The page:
2. We should also note that Nature measures angles clockwise, rather than counter-clockwise, as evidenced by the fact that the argument of our wavefunction rotates clockwise as time goes by. So our ε is, in fact, a −ε. We will just bring the minus sign inside of the brackets to solve this issue.
Huh? Yes. Sorry. I told you this is a rather intuitive approach to getting what we want to get. 🙂
3. The third modification we’d want to make is to express ε·i as a multiple of Planck’s constant.
Huh? Yes. This is a very weird thing, but it should make sense—intuitively: we’re talking angular momentum here, and its dimension is the same as that of physical action: N·m·s. Therefore, Planck’s quantum of action (ħ = h/2π ≈ 1×10^{−34} J·s ≈ 6.6×10^{−16} eV·s) naturally appears as… Well… A natural unit, or a scaling factor, I should say.
To make a long story short, we’ll want to re-write ε as −(i/ħ)·ε. However, there is a thing called mathematical consistency, and so, if we want to do such substitutions and prepare for that limit situation (ε → 0), we should re-write that Δψ equation as follows:
So now – finally! – we do have the formula we wanted to find for our angular momentum operator:
The final substitution, which yields the formula we just gave you when commencing this section, just uses the formula for the linear momentum operator in the x– and y-direction respectively. We’re done! 🙂 Finally!
Well… No. 🙂 The question, of course, is the same as always: what does it all mean, really? That’s always a great question. 🙂 Unfortunately, the answer is rather boring: we can calculate the average angular momentum in the z-direction, using a similar integral as the one we used to get the average energy, or the average linear momentum in some direction. That’s basically it.
To compensate for that very boring answer, however, I will show you something that is far less boring. 🙂
Quantum-mechanical weirdness
I’ll shameless copy from Feynman here. He notes that many classical equations get carried over into a quantum-mechanical form (I’ll copy some of his illustrations later). But then there are some that don’t. As Feynman puts it—rather humorously: “There had better be some that don’t come out right, because if everything did, then there would be nothing different about quantum mechanics. There would be no new physics.” He then looks at the following super-obvious equation in classical mechanics:
x·p_{x }− p_{x}·x = 0
In fact, this equation is so super-obvious that it’s almost meaningless. Almost. It’s super-obvious because multiplication is commutative (for real as well for complex numbers). However, when we replace x and p_{x }by the position and momentum operator, we get an entirely different result. You can verify the following yourself:
This is plain weird! What does it mean? I am not sure. Feynman’s take on it is nice but leaves us in the dark on it:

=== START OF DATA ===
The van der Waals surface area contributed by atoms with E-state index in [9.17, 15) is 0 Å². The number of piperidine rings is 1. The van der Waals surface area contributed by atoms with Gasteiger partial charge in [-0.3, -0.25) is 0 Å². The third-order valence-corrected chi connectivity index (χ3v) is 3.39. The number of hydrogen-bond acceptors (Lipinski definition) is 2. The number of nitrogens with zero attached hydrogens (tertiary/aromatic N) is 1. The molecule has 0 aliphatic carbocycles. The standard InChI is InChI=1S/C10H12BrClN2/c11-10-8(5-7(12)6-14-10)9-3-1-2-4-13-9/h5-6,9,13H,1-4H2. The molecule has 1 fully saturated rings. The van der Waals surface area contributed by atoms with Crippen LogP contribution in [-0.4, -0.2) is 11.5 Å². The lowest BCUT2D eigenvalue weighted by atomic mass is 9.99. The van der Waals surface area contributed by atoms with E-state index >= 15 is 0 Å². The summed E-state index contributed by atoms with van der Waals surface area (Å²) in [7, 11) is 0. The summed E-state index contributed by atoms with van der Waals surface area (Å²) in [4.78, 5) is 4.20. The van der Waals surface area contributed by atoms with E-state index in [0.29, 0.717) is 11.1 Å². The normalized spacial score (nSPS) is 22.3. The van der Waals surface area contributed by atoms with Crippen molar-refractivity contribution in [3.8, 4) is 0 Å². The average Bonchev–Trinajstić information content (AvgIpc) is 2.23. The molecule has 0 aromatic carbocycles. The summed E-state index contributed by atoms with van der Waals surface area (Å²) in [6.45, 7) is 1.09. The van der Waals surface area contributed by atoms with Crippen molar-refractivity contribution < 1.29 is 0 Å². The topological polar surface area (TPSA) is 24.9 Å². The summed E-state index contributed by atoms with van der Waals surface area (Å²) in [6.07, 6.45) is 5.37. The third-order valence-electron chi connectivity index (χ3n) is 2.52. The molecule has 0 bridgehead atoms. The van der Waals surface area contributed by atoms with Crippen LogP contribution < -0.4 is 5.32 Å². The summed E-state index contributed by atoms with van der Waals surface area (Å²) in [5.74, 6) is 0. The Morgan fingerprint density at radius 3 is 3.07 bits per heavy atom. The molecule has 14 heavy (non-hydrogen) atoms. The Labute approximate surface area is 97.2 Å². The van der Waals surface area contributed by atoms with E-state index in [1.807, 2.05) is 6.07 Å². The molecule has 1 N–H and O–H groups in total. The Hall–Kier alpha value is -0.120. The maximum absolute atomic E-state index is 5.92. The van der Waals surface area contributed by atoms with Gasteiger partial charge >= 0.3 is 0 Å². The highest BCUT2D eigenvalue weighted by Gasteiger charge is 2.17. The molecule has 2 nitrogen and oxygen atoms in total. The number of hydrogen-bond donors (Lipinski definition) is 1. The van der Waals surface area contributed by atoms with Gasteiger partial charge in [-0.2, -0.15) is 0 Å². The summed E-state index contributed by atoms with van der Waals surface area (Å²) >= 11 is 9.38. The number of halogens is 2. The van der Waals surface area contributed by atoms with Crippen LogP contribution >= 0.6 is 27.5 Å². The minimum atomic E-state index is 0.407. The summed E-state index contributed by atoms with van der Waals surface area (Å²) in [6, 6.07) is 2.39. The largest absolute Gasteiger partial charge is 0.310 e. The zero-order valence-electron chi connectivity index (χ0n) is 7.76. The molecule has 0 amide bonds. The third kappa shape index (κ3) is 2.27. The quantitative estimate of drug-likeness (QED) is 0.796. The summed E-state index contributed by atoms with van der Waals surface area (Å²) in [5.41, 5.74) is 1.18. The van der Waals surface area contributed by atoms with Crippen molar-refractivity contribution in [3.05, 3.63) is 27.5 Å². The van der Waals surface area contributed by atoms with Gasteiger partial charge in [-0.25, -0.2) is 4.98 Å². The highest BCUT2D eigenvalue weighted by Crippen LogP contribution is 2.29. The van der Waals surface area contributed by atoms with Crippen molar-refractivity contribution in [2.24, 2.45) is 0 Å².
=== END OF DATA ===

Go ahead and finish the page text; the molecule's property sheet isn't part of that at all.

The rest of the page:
He adds: “If Planck’s constant were zero, the classical and quantum results would be the same, and there would be no quantum mechanics to learn!” Hmm… What does it mean, really? Not sure. Let me make two remarks here:
1. We should not put any dot (·) between our operators, because they do not amount to multiplying one with another. We just apply operators successively. Hence, commutativity is not what we should expect.
2. Note that Feynman forgot to put the subscript in that quote. When doing the same calculations for the equivalent of the x·p_{y }− p_{y}·x expression, we do get zero, as shown below:
These equations – zero or not – are referred to as ‘commutation rules’. [Again, I should not have used any dot between x and p_{y}, because there is no multiplication here. It’s just a separation mark.] Let me quote Feynman on it, so the matter is dealt with:
OK. So what do we conclude? What are we talking about?
Conclusions
Some of the stuff above was really intriguing. For example, we found that the linear and angular momentum operators are differential operators in the true sense of the word. The angular momentum operator shows us what happens to the wavefunction if we rotate our reference frame over an infinitesimally small angle ε. That’s what’s captured by the formulas we’ve developed, as summarized below:
Likewise, the linear momentum operator captures what happens to the wavefunction for an infinitesimally small displacement of the reference frame, as shown by the equivalent formulas below:
What’s the interpretation for the position operator, and the energy operator? Here we are not so sure. The integrals above make sense, but these integrals are used to calculate averages values, as opposed to instantaneous values. So… Well… There is not all that much I can say about the position and energy operator right now, except… Well… We now need to explore the question of how averages could possibly change over time. Let’s do that now.
Averages that change with time
I know: you are totally quantum-mechanicked out by now. So am I. But we’re almost there. In fact, this is Feynman’s last Lecture on quantum mechanics and, hence, I think I should let the Master speak here. So just click on the link and read for yourself. It’s a really interesting chapter, as he shows us the equivalent of Newton’s Law in quantum mechanics, as well as the quantum-mechanical equivalent of other standard equations in classical mechanics. However, I need to warn you: Feynman keeps testing the limits of our intellectual absorption capacity by switching back and forth between matrix and wave mechanics. Interesting, but not easy. For example, you’ll need to remind yourself of the fact that the Hamiltonian matrix is equal to its own complex conjugate (or – because it’s a matrix – its own conjugate transpose.